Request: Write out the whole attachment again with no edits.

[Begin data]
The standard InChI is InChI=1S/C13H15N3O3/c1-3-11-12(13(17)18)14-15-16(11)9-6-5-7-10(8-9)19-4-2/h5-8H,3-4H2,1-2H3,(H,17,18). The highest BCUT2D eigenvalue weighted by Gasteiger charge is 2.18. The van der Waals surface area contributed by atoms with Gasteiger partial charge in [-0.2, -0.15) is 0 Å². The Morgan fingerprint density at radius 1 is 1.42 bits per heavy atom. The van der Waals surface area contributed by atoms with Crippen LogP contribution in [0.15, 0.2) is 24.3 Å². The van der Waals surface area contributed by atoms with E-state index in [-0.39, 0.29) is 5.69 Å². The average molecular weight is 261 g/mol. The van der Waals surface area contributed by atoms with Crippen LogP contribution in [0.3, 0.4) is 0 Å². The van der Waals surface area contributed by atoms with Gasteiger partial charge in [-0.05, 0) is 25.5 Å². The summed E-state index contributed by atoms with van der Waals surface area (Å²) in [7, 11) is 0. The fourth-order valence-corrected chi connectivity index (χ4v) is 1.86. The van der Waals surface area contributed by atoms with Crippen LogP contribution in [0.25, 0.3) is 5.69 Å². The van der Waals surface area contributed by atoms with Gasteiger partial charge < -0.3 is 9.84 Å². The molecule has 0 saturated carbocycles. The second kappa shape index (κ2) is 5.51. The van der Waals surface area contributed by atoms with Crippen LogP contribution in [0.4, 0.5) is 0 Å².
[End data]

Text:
The standard InChI is InChI=1S/C13H15N3O3/c1-3-11-12(13(17)18)14-15-16(11)9-6-5-7-10(8-9)19-4-2/h5-8H,3-4H2,1-2H3,(H,17,18). The highest BCUT2D eigenvalue weighted by Gasteiger charge is 2.18. The van der Waals surface area contributed by atoms with Gasteiger partial charge in [-0.2, -0.15) is 0 Å². The Morgan fingerprint density at radius 1 is 1.42 bits per heavy atom. The van der Waals surface area contributed by atoms with Crippen LogP contribution in [0.15, 0.2) is 24.3 Å². The van der Waals surface area contributed by atoms with E-state index in [-0.39, 0.29) is 5.69 Å². The average molecular weight is 261 g/mol. The van der Waals surface area contributed by atoms with Crippen LogP contribution in [0.3, 0.4) is 0 Å². The van der Waals surface area contributed by atoms with Gasteiger partial charge in [-0.05, 0) is 25.5 Å². The summed E-state index contributed by atoms with van der Waals surface area (Å²) in [7, 11) is 0. The fourth-order valence-corrected chi connectivity index (χ4v) is 1.86. The van der Waals surface area contributed by atoms with Crippen LogP contribution in [0.25, 0.3) is 5.69 Å². The van der Waals surface area contributed by atoms with Gasteiger partial charge < -0.3 is 9.84 Å². The molecule has 0 saturated carbocycles. The second kappa shape index (κ2) is 5.51. The van der Waals surface area contributed by atoms with Crippen LogP contribution in [0.4, 0.5) is 0 Å².